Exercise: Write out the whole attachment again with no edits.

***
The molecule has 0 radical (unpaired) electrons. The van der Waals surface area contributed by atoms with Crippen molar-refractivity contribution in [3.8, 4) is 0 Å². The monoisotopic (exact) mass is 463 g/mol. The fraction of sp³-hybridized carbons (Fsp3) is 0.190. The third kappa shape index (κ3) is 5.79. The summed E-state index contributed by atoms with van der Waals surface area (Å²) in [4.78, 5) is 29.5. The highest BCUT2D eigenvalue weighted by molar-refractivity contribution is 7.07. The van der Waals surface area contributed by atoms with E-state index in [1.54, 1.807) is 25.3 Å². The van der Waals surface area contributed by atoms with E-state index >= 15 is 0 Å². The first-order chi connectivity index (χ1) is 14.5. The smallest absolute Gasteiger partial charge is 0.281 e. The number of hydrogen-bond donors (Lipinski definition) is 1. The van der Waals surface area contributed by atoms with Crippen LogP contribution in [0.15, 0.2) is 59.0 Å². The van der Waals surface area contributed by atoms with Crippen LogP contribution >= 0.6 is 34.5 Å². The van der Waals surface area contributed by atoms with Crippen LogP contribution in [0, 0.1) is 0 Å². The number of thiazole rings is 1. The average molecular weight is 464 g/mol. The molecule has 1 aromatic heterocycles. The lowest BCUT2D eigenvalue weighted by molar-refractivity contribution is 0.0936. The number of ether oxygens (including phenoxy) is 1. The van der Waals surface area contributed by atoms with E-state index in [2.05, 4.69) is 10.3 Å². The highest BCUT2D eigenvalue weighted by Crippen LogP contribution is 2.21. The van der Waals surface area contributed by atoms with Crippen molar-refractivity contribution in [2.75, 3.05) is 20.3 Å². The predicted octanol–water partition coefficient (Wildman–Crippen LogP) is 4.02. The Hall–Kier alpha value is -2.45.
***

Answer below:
The molecule has 0 radical (unpaired) electrons. The van der Waals surface area contributed by atoms with Crippen molar-refractivity contribution in [3.8, 4) is 0 Å². The monoisotopic (exact) mass is 463 g/mol. The fraction of sp³-hybridized carbons (Fsp3) is 0.190. The third kappa shape index (κ3) is 5.79. The summed E-state index contributed by atoms with van der Waals surface area (Å²) in [4.78, 5) is 29.5. The highest BCUT2D eigenvalue weighted by molar-refractivity contribution is 7.07. The van der Waals surface area contributed by atoms with E-state index in [1.54, 1.807) is 25.3 Å². The van der Waals surface area contributed by atoms with E-state index >= 15 is 0 Å². The first-order chi connectivity index (χ1) is 14.5. The smallest absolute Gasteiger partial charge is 0.281 e. The number of hydrogen-bond donors (Lipinski definition) is 1. The van der Waals surface area contributed by atoms with Crippen LogP contribution in [0.15, 0.2) is 59.0 Å². The van der Waals surface area contributed by atoms with Crippen LogP contribution >= 0.6 is 34.5 Å². The van der Waals surface area contributed by atoms with Crippen LogP contribution in [0, 0.1) is 0 Å². The number of thiazole rings is 1. The average molecular weight is 464 g/mol. The molecule has 1 aromatic heterocycles. The lowest BCUT2D eigenvalue weighted by molar-refractivity contribution is 0.0936. The number of ether oxygens (including phenoxy) is 1. The van der Waals surface area contributed by atoms with E-state index in [2.05, 4.69) is 10.3 Å². The highest BCUT2D eigenvalue weighted by Crippen LogP contribution is 2.21. The van der Waals surface area contributed by atoms with Crippen molar-refractivity contribution in [2.75, 3.05) is 20.3 Å². The predicted octanol–water partition coefficient (Wildman–Crippen LogP) is 4.02. The Hall–Kier alpha value is -2.45.